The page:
Dir. Richard Ayoade. U.K. 2010.

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Although I have yet to meet any examples in real life, the precocious, alienated, angst-ridden teenager is a staple both in film and literature. He appears once again in the person of 15-year-old Oliver Tate (Craig Roberts), a confused, self-involved, but ultimately sympathetic teen in Richard Ayoade's charming and stylish directorial debut Submarine. Based on a novel by Joe Dunthorne and set in Swansea, Wales, probably in the early 80s given the appearance of bulky VHS tapes and television sets, Oliver is the film's deadpan narrator and allows us to see the world through his eyes. 

Absorbed in his own inner-monologue, he is in more an observer than a participant. Like Bud Cort in Harold and Maude who Roberts physically resembles, he fantasizes about the grief that would take place if he were to commit suicide, transforming himself from the geeky loner and victim of taunts to the model teenager worshipped by family and classmates and even the entire country, with signs at his funeral like, "We Envy the Angels." In real life, however, he is not exactly the picture of empathy, joining in with his mates in bullying a heavy-set girl Zoe Preece (Lily McCann) even though he later apologizes and offers advice on how to avoid being a victim in life. Predictably, his advice falls on deaf ears. 
Almost always dressed in his trademark black duffel coat with gold buttons, Oliver is so self-dramatizing that he "wishes there was a film crew following my every move." Though not yet an intellectual, he has pretensions in that direction, reading the dictionary, taking his girl friend Jordana Bevan (Yasmin Paige) to see Carl Dreyer's silent masterpiece The Passion of Joan of Arc, and offering her such reading material as The Catcher in the Rye and a book by the philosopher Nietzsche. Oliver has two strong desires: to calm his raging hormones and have sex with Jordana, and reconcile his warring parents: mother Jill (Sally Hawkins) and father Lloyd (Noah Taylor), a chronically depressed marine biologist who failed as a TV commentator. 

The couple has become distanced because of Lloyd's waning interest in sex and Jill's more than casual interest in an old flame, flamboyant motivational lecturer Graham Purvis (Paddy Considine) who has moved next door. On a “routine inspection” of his parent's bedroom, Oliver tells us that the dimmer switch in their bedroom has been fully turned on for quite a while (it is only turned down when they have had sex). Even though we take a while to warm up to them, Oliver and Jordana are believable together and have excellent chemistry.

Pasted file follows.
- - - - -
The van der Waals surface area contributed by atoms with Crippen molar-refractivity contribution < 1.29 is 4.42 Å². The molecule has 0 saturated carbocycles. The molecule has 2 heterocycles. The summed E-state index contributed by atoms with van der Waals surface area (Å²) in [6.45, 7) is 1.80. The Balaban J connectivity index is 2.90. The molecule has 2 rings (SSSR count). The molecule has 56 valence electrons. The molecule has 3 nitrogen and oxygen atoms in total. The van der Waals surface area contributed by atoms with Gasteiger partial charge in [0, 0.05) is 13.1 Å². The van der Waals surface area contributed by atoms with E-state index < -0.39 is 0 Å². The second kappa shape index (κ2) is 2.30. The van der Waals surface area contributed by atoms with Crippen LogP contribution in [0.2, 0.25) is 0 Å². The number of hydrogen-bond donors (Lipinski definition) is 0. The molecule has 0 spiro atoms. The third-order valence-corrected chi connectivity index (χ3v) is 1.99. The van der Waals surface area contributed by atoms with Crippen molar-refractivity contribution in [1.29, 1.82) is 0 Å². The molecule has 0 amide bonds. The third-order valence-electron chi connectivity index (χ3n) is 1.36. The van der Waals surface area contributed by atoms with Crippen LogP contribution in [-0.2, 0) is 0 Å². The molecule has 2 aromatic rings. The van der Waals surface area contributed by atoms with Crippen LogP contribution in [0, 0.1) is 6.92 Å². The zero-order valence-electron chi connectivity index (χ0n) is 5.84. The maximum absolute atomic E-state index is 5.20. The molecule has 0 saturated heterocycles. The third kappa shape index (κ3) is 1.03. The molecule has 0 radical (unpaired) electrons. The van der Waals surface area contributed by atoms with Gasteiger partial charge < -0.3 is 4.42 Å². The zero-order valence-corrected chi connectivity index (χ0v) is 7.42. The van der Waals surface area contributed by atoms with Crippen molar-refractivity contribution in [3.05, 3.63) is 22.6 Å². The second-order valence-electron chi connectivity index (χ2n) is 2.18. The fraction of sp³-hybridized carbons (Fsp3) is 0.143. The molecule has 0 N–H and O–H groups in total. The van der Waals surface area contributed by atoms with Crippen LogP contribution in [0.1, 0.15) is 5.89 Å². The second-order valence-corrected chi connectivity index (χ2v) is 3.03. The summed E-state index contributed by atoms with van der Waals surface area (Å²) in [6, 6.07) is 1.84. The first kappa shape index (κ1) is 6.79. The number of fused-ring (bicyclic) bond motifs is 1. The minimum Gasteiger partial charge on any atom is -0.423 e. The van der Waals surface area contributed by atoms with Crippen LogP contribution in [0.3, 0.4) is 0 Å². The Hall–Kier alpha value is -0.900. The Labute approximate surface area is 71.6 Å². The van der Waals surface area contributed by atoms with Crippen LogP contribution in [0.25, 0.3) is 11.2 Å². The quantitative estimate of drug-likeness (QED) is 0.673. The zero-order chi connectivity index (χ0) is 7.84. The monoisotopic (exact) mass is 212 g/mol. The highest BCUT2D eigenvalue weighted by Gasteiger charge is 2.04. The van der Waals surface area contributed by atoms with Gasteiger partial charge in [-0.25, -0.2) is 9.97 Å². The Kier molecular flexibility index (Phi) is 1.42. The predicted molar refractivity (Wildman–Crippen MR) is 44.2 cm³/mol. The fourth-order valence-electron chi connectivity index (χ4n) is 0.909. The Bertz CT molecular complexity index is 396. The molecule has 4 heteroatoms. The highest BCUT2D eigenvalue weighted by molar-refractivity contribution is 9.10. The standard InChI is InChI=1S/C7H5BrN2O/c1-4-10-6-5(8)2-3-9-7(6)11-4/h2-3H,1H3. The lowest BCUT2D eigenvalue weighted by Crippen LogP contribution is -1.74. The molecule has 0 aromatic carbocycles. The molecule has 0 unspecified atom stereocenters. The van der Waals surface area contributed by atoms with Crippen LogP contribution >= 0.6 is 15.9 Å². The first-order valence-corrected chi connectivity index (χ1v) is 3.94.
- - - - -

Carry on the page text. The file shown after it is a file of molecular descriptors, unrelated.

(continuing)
On their first kiss, the somewhat domineering Jordana tells our hero to get down on his knees under a railway bridge, then gives him a very long kiss that he is unsure how to deal with. She also tells him to write down three reasons why she should want to make love with him. Though he meets Jordana's parents and is welcomed by her dad (Sion Tudor Owen) as “being part of the family”, his insecurity shows itself when he is unable to meet Jordana's emotional needs in a moment of crisis. Through the pain he sees that he caused, he discovers that people fail and feelings can be hurt and he is able to turn his attention from conquest to reconciliation. 

Though Submarine sags a bit in the middle after a brilliant first half hour, it redeems itself in the end with a final shot almost as memorable as that of John-Pierre Léaud in Truffaut's The 400 Blows. Supported by cinematographer Erik Wilson, an Andrew Hewitt score, and songs by Alex Turner of Arctic Monkeys, Submarine is a sweet and funny film that, unlike many Hollywood teen comedies, is not afraid to mix genuine emotions with its humor. We identify with the characters, not because they are without flaws, but because we can recognize in them, our own halting steps towards maturity.


Howard Schumann

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